Venice CA art events. Dwora Fried & Linda Vallejo exhibition: On Saturday, March 1, 2014, 5pm-9pm at 685 Venice Blvd., Venice, CA 90291 (Old Venice Police Station), SPARC’s historic headquarters since 1977 and home to The Durón Gallery – SPARC presented Loss, Memory and Recovery by Dwora Fried & Linda Vallejo. Exhibition hours are Tuesday – Saturday, Noon-5pm through Friday, April 11th.
Dwora Fried‘s mixed media boxes capture people, places and emotions under glass – literally. Composed in identical wooden boxes with glass fronts, the pieces ask unsettling questions about identity, beliefs and memory. They recreate imaginary scenes of displacement, isolation and entrapment. Unsettling, provocative and at times humorous, the pieces seem to be miniature, colorful doll house rooms: however their small size (8 x 12 x 3.5 inches) force the viewer to get closer and get a sense of the intimate world of the artist. Combining vintage dolls and toys from the 40’s and 50’s with old family photographs and personal items from her mother’s apartment, she recreates what it was like to have the memory of the Diaspora be a part of your childhood. “Growing up as a Jew in Vienna, I have always felt like an outsider and that perspective is reflected in my art,” explains Fried. “It is by far my most autobiographical work; it contains elements of my life as a Jewish/Austrian/Lesbian daughter of a holocaust survivor.”
Dwora Fried was born and raised in Vienna, Austria of the 1950’s. She attended Tel Aviv University and is also a graduate of the Avni School of Fine Arts in Israel. Her work has been exhibited in Vienna, Venice, London, Vilnius, Cape Town and throughout California. Most recently, MUSA Museum Start Gallery Artothek for their contemporary art collection of the Department purchased five of her boxes for Cultural Affairs of the City of Vienna.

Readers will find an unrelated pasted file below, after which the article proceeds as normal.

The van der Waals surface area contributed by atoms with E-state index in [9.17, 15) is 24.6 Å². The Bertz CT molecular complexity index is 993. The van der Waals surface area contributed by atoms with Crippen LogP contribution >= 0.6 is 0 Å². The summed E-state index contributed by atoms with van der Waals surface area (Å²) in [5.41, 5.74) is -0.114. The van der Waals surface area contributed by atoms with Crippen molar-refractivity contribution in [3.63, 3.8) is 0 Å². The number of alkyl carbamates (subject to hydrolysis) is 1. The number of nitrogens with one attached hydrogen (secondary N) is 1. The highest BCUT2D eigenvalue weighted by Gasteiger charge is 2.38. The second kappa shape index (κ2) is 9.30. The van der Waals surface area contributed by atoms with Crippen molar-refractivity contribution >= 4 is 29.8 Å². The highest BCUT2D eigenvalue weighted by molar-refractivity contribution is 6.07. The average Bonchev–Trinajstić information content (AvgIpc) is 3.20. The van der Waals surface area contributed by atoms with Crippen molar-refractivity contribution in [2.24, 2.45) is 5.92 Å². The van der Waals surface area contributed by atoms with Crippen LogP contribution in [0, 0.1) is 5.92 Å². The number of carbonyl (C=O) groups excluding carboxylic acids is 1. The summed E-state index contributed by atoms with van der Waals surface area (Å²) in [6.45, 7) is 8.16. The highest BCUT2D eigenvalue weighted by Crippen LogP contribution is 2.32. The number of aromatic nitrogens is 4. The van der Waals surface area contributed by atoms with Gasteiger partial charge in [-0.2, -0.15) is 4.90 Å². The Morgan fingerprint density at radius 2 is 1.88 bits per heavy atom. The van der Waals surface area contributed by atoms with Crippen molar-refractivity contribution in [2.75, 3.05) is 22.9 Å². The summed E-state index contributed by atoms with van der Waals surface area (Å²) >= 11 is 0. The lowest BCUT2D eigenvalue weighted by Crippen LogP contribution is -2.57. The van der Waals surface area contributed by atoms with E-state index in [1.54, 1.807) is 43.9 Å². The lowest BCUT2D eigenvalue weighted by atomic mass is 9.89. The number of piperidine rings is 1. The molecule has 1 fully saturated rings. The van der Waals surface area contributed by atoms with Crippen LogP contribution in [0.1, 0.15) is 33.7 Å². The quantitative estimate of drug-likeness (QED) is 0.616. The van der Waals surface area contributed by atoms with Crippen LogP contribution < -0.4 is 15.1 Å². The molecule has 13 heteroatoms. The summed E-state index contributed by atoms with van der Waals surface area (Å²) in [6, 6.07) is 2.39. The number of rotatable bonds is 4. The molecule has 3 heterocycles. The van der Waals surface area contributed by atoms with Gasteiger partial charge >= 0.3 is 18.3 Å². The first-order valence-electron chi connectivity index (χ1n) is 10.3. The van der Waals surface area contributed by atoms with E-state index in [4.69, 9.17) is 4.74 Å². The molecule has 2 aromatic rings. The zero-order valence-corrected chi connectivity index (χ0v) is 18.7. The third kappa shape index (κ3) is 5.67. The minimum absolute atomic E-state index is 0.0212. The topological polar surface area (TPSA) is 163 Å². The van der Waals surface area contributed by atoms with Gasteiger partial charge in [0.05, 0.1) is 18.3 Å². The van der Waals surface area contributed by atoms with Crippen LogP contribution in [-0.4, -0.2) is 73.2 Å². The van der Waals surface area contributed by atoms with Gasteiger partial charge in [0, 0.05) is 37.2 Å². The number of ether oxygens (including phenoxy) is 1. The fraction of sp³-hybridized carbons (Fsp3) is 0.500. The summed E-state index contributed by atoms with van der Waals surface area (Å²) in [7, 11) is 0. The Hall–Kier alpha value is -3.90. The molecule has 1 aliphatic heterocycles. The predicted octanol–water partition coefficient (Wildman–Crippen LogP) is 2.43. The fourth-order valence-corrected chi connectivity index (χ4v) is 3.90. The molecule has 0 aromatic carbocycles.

Linda Vallejo’s new work is part of her series called Make ‘Em all Mexican—this time as aluminum sublimation prints. The work is a biting social satire that de-constructs time-honored images to create new cultural icons. The viewer is cajoled into envisioning an imaginary and wished-for political and social status and then is forced to face the reality. Wickedly funny, these images make the viewer laugh and then apologize for ‘thinking it’s a joke.” Her new work carries a strong electric charge – to some they are hyper political, for others they are emotional portals to a past remembered and sometimes forgotten, and to others they are just down right hilarious. “Like many Americans, I’ve become a person of the world, with a wide cultural perspective. At a moment of introspection, however, I decided to focus on popular cultural images and objects once beloved of white, middle-class America in the mid-20th century, and revision and transform them through my personal Mexican-American, Chicano lens.”
Linda Vallejo was born in Los Angeles then moved to Germany, East Los Angeles, Sacramento, Alabama and Spain. She received her BA in Fine Arts from Whittier College, went to the University of Madrid, Spain and received her MFA from Cal State University, Long Beach. She has exhibited quite extensively and is in the permanent collection of LACMA, National Museum of Mexican Art, and University of California, Santa Barbara among others. She is represented by George Lawson Gallery.
The mission of The Durón Gallery is to present socially relevant and politically conscious art, whether visual or performing, especially for underserved audiences, by established and emerging artists, artists’ collectives and student projects. The gallery will seek to engage its audiences to allow for an art experience beyond that of the passive viewer through its exhibitions and other programs. About SPARC: SPARC is a LA-based non-profit arts organization committed to Art, Community, Education and Social Justice. Founded in 1976 by UCLA Professor and muralist Judith F. Baca, filmmaker Donna Deitch, and artist Christina Schlesinger.